In fact, the overall contribution of mental disorders to the total level of violence in society remains exceptionally small. But when it does occur it is highly visible due to stigma and fear. Yet the general public remains poorly informed about the nature of mental illness, further isolating those with mental illness.

A 2011 study by Leong and Kalibatseva demonstrated that more than half of all adults in the country will experience a mental illness during their lives: "But for members of ethnic and racial minority groups, the road to treatment is often blocked by cultural views of mental illness and therapy, lack of insurance and access to appropriate care, and a critical deficiency of studies pertaining to nonwhite populations."

Our efforts should be focused on removing the stigmatization of mental illness and deliver on the promise of decades of research and evidence that promoting mental health and treating mental illness is a very effective strategy to reduce violence. We must embrace common sense solutions such as providing mental health insurance coverage on par with medical care, supporting full implementation of the Affordable Care Act's coverage requirements that ensure all American access to the full range of mental health and addictive services while guaranteeing adequate funding of treatment services.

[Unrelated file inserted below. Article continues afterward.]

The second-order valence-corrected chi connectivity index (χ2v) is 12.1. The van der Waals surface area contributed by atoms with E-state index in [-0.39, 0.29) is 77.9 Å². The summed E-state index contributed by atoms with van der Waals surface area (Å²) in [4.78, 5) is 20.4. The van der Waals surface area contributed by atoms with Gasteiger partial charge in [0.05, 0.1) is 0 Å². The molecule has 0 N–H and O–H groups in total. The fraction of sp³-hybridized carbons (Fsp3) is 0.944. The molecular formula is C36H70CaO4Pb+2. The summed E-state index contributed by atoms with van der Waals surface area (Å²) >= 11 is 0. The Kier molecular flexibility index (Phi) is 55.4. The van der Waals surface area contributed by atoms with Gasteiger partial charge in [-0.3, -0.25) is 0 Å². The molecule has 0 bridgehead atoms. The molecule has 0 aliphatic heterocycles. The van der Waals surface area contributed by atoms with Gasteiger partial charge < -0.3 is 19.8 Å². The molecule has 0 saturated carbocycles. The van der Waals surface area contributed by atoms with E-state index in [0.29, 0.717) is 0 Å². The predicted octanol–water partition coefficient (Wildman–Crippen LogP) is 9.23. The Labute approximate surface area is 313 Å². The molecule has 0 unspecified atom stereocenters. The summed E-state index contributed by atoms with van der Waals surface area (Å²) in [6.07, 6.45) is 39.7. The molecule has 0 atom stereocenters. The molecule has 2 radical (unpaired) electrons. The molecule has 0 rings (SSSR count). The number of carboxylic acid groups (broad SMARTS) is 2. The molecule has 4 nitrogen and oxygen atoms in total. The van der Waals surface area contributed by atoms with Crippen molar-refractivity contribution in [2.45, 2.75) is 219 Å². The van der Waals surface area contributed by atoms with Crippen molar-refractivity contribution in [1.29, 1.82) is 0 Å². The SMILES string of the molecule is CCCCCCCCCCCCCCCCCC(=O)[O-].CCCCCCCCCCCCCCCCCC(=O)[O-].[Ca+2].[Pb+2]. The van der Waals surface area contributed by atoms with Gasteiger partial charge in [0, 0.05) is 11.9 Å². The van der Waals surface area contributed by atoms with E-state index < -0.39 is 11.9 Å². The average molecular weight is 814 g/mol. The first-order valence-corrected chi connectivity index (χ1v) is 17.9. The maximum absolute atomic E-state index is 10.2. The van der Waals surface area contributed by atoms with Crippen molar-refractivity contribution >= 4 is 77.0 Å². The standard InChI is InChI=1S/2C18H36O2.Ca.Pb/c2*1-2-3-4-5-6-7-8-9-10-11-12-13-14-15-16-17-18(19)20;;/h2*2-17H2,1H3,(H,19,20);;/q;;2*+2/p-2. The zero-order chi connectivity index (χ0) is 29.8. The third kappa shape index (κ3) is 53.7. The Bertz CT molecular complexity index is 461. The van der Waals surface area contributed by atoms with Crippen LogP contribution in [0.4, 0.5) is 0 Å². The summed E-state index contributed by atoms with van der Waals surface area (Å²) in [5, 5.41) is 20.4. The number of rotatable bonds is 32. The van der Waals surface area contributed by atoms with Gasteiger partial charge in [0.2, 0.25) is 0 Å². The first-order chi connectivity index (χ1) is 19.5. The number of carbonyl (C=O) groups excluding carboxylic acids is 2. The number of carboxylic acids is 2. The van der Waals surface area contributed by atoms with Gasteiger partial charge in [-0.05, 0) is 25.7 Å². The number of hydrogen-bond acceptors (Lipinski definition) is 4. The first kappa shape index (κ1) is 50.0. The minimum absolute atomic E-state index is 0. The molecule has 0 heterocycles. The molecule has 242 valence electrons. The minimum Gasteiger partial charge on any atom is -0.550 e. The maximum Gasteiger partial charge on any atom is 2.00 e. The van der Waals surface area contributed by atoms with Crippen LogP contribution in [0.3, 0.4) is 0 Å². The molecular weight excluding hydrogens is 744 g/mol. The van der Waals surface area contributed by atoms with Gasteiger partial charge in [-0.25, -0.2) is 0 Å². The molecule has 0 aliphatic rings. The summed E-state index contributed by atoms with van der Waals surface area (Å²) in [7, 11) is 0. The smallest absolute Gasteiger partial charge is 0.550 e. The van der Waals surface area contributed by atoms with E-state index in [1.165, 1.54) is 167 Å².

We cannot bring back the lives of the children lost in Newtown. But this strategy holds more promise than any other being debated in the political arena today to begin to dramatically decrease the number of deaths by guns of children. We should embrace the decades of scientific work that underscores that no matter the number of children killed by guns in a given year or in a given event, providing mental health prevention services at all levels of society will help us move away from violence as a solution to conflict and unmet emotional needs and replace it with critically needed professional and personal support.

Dr. Robert E. Simpson, Jr., is the president and chief executive officer of the Brattleboro Retreat. He has worked in the field of mental health as a clinician and an administrator for more than 40 years.